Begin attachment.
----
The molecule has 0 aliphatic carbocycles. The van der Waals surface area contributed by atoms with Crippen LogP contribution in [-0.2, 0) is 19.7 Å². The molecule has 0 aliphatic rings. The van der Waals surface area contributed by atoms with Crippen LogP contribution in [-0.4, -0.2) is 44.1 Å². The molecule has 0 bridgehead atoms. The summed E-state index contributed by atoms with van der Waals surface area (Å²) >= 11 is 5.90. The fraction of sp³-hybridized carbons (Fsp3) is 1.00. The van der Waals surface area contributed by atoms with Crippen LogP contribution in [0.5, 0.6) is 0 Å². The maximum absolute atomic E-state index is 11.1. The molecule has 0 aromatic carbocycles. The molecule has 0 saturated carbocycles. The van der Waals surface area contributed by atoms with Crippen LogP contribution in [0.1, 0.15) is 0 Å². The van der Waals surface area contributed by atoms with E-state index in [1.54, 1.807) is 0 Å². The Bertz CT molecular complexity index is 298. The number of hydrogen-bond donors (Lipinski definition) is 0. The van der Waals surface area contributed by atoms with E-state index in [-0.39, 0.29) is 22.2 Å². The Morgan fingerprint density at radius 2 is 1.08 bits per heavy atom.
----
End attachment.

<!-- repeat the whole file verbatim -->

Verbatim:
The molecule has 0 aliphatic carbocycles. The van der Waals surface area contributed by atoms with Crippen LogP contribution in [-0.2, 0) is 19.7 Å². The molecule has 0 aliphatic rings. The van der Waals surface area contributed by atoms with Crippen LogP contribution in [-0.4, -0.2) is 44.1 Å². The molecule has 0 bridgehead atoms. The summed E-state index contributed by atoms with van der Waals surface area (Å²) >= 11 is 5.90. The fraction of sp³-hybridized carbons (Fsp3) is 1.00. The van der Waals surface area contributed by atoms with Crippen LogP contribution in [0.5, 0.6) is 0 Å². The maximum absolute atomic E-state index is 11.1. The molecule has 0 aromatic carbocycles. The molecule has 0 saturated carbocycles. The van der Waals surface area contributed by atoms with Crippen LogP contribution in [0.1, 0.15) is 0 Å². The van der Waals surface area contributed by atoms with E-state index in [1.54, 1.807) is 0 Å². The Bertz CT molecular complexity index is 298. The number of hydrogen-bond donors (Lipinski definition) is 0. The van der Waals surface area contributed by atoms with E-state index in [-0.39, 0.29) is 22.2 Å². The Morgan fingerprint density at radius 2 is 1.08 bits per heavy atom.